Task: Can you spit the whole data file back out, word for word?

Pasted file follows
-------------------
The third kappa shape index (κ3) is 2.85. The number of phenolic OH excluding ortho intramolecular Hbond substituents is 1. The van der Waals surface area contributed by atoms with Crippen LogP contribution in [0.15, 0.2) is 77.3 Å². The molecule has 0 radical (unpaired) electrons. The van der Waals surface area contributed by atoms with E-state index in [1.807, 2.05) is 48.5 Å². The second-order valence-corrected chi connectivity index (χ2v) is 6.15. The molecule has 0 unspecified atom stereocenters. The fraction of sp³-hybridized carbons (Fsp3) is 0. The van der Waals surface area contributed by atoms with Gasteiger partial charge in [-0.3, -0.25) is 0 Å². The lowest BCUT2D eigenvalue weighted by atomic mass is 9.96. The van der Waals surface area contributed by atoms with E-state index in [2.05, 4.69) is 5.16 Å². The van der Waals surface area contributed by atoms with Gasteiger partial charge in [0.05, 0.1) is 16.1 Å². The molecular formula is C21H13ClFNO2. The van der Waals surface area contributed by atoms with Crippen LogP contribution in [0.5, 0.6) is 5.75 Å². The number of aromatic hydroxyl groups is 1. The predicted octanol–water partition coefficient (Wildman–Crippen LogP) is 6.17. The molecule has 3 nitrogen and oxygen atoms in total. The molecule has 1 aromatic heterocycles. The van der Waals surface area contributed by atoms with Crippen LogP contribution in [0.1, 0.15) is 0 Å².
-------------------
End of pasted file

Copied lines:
The third kappa shape index (κ3) is 2.85. The number of phenolic OH excluding ortho intramolecular Hbond substituents is 1. The van der Waals surface area contributed by atoms with Crippen LogP contribution in [0.15, 0.2) is 77.3 Å². The molecule has 0 radical (unpaired) electrons. The van der Waals surface area contributed by atoms with E-state index in [1.807, 2.05) is 48.5 Å². The second-order valence-corrected chi connectivity index (χ2v) is 6.15. The molecule has 0 unspecified atom stereocenters. The fraction of sp³-hybridized carbons (Fsp3) is 0. The van der Waals surface area contributed by atoms with Gasteiger partial charge in [-0.3, -0.25) is 0 Å². The lowest BCUT2D eigenvalue weighted by atomic mass is 9.96. The van der Waals surface area contributed by atoms with E-state index in [2.05, 4.69) is 5.16 Å². The van der Waals surface area contributed by atoms with Gasteiger partial charge in [0.05, 0.1) is 16.1 Å². The molecular formula is C21H13ClFNO2. The van der Waals surface area contributed by atoms with Crippen LogP contribution in [0.5, 0.6) is 5.75 Å². The number of aromatic hydroxyl groups is 1. The predicted octanol–water partition coefficient (Wildman–Crippen LogP) is 6.17. The molecule has 3 nitrogen and oxygen atoms in total. The molecule has 1 aromatic heterocycles. The van der Waals surface area contributed by atoms with Crippen LogP contribution in [0.1, 0.15) is 0 Å².